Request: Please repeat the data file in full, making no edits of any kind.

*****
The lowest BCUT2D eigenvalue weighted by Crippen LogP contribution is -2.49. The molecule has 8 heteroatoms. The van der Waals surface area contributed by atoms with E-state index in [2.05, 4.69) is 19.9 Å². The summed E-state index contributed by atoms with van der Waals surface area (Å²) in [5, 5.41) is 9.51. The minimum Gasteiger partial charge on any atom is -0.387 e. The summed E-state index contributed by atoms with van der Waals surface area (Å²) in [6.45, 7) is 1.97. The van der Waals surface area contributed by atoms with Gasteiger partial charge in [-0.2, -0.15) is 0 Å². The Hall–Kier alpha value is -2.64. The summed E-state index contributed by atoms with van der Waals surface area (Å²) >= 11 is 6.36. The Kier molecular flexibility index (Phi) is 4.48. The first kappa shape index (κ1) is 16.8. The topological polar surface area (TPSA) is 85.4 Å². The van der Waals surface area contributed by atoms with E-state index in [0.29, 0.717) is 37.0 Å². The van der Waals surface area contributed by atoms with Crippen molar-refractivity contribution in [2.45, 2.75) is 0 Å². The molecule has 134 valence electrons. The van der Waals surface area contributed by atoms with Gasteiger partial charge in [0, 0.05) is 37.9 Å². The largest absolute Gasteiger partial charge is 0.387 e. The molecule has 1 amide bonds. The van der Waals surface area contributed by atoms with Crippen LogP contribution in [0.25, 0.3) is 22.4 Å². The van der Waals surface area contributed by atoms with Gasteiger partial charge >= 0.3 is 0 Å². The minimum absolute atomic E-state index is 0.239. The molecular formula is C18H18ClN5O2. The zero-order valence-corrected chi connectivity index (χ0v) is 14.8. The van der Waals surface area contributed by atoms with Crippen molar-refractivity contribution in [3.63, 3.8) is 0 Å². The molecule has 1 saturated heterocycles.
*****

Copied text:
The lowest BCUT2D eigenvalue weighted by Crippen LogP contribution is -2.49. The molecule has 8 heteroatoms. The van der Waals surface area contributed by atoms with E-state index in [2.05, 4.69) is 19.9 Å². The summed E-state index contributed by atoms with van der Waals surface area (Å²) in [5, 5.41) is 9.51. The minimum Gasteiger partial charge on any atom is -0.387 e. The summed E-state index contributed by atoms with van der Waals surface area (Å²) in [6.45, 7) is 1.97. The van der Waals surface area contributed by atoms with Gasteiger partial charge in [-0.2, -0.15) is 0 Å². The Hall–Kier alpha value is -2.64. The summed E-state index contributed by atoms with van der Waals surface area (Å²) >= 11 is 6.36. The Kier molecular flexibility index (Phi) is 4.48. The first kappa shape index (κ1) is 16.8. The topological polar surface area (TPSA) is 85.4 Å². The van der Waals surface area contributed by atoms with E-state index in [0.29, 0.717) is 37.0 Å². The van der Waals surface area contributed by atoms with Crippen molar-refractivity contribution in [2.45, 2.75) is 0 Å². The molecule has 134 valence electrons. The van der Waals surface area contributed by atoms with Gasteiger partial charge in [0, 0.05) is 37.9 Å². The largest absolute Gasteiger partial charge is 0.387 e. The molecule has 1 amide bonds. The van der Waals surface area contributed by atoms with Crippen LogP contribution in [0.25, 0.3) is 22.4 Å². The van der Waals surface area contributed by atoms with Gasteiger partial charge >= 0.3 is 0 Å². The minimum absolute atomic E-state index is 0.239. The molecular formula is C18H18ClN5O2. The zero-order valence-corrected chi connectivity index (χ0v) is 14.8. The van der Waals surface area contributed by atoms with Crippen molar-refractivity contribution in [3.63, 3.8) is 0 Å². The molecule has 1 saturated heterocycles.